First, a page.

Both novels pay homage to Shakespeare through their use of language. The voice of Still Star-Crossed is a complex, sometimes uneasy hybrid of early modern speech and modern English narration. The disjoint emphasizes the appropriation across forms: the novel takes on a dramatic, performative quality with every shift from internal thought and narration to spoken dialogue. Taub weaves in many lines from Romeo and Juliet, often as a kind of in-joke for the careful reader. Even more interestingly, Still Star-Crossed plays with the idea that the Romeo and Juliet might share a world with Shakespeare’s other works: characters from Much Ado about Nothing inhabit the background political situation, and a cheerful grave-digger sings the graveyard song from Hamlet (taught to him by a cousin who lived among the Danes). In Prince of Shadows, by contrast, Caine adjusts the language of her borrowings so that they seem an organic part of her prose. The seams are nearly invisible; the hybridity of forms is masked. Lines verbatim and reworked from Romeo and Juliet, Hamlet, and Othello give Shakespearean texture and weight to the narration; though the potential for crossover is more implicit than in Still Star-Crossed, the web of references nevertheless opens up possibilities for more extensive intertextuality.
Appropriation is always an invitation to revisit the source material, and these novels draw attention to particular threads in Romeo and Juliet: the personal grief engendered by the feud and the machine of systemic violence; the silence and speech of Juliet and the other female characters; the stakes of claiming an individual identity in defiance of destructive, violent expectations. In light of these themes, Benvolio and Rosaline are particularly congenial vehicles for appropriation because they are so peripheral in Shakespeare’s text. Rosaline, as noted earlier, is not a character but a name, a poetic construct who is deaf to Romeo’s verse. Benvolio disappears after Mercutio’s death; in the first quarto edition, he actually dies. He has no grand speeches; apart from his attempts to keep the peace, we know little about him. Both are ripe for creative reconstruction and reinterpretation. In these appropriations, Benvolio and Rosaline survive first the events of Romeo and Juliet and then their own stories—under the same pressures and constraints as Romeo and Juliet—because they are a little older, a little more self-aware, a little less desperate. Their stories, with happy endings, are versions of what might have been. Romeo and Juliet are thwarted at every turn not only by the feud but by a relentless plot in which everything that can possibly go wrong does so. Taub and Caine’s novels are a way of addressing frustration with the idea that the greatest love story ever told ends in pointless deaths. These versions of Benvolio and Rosaline not only love and live: they arise from the margins, from shadows, from silence, to tell their own stories.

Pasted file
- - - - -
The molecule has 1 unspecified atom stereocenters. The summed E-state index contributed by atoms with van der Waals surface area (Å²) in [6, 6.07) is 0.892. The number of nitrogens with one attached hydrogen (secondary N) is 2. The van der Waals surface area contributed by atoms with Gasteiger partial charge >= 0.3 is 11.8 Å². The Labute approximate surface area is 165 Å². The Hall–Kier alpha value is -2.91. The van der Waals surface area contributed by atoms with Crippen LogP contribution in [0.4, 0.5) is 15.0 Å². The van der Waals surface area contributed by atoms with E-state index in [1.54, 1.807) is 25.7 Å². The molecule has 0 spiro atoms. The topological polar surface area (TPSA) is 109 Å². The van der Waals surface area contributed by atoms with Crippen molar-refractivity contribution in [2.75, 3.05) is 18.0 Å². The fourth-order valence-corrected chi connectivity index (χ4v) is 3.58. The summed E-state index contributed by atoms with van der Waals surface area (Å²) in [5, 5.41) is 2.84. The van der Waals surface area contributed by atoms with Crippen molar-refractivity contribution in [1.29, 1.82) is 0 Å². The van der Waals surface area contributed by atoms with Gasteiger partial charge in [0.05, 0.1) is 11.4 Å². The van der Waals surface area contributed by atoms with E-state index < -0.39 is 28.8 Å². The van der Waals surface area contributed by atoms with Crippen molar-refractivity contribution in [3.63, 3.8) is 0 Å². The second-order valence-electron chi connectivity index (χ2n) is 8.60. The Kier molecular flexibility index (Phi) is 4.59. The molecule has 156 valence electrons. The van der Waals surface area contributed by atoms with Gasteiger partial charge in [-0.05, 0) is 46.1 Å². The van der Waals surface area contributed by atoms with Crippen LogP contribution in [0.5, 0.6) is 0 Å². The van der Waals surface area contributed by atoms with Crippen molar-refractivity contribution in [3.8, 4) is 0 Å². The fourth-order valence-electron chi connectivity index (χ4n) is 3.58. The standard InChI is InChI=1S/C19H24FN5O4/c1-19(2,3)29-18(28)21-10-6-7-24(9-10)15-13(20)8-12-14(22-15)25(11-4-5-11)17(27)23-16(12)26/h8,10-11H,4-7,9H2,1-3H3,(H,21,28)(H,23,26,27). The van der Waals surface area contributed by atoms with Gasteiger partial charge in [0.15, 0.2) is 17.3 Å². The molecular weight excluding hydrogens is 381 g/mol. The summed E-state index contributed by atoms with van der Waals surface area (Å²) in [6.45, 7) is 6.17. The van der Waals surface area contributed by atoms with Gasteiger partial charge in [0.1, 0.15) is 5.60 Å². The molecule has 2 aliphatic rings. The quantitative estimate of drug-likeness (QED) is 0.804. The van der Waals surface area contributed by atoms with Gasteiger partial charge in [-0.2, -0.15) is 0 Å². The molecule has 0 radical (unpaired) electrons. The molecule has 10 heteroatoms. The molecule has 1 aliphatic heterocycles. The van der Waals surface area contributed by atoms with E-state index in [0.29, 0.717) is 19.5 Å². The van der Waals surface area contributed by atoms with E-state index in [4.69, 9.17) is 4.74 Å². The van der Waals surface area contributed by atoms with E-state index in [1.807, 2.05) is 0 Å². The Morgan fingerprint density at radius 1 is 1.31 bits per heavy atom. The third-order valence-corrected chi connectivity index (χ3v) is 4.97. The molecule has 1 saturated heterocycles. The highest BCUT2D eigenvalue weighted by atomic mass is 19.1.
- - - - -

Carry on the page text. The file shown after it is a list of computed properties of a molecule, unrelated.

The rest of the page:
Caine, Rachel. Prince of Shadows. New York: New American Library, 2014.
Miranda, Lin-Manuel (comp). Hamilton. Atlantic, 2015.
Taub, Melinda. Still Star-Crossed. New York: Dial, 2013.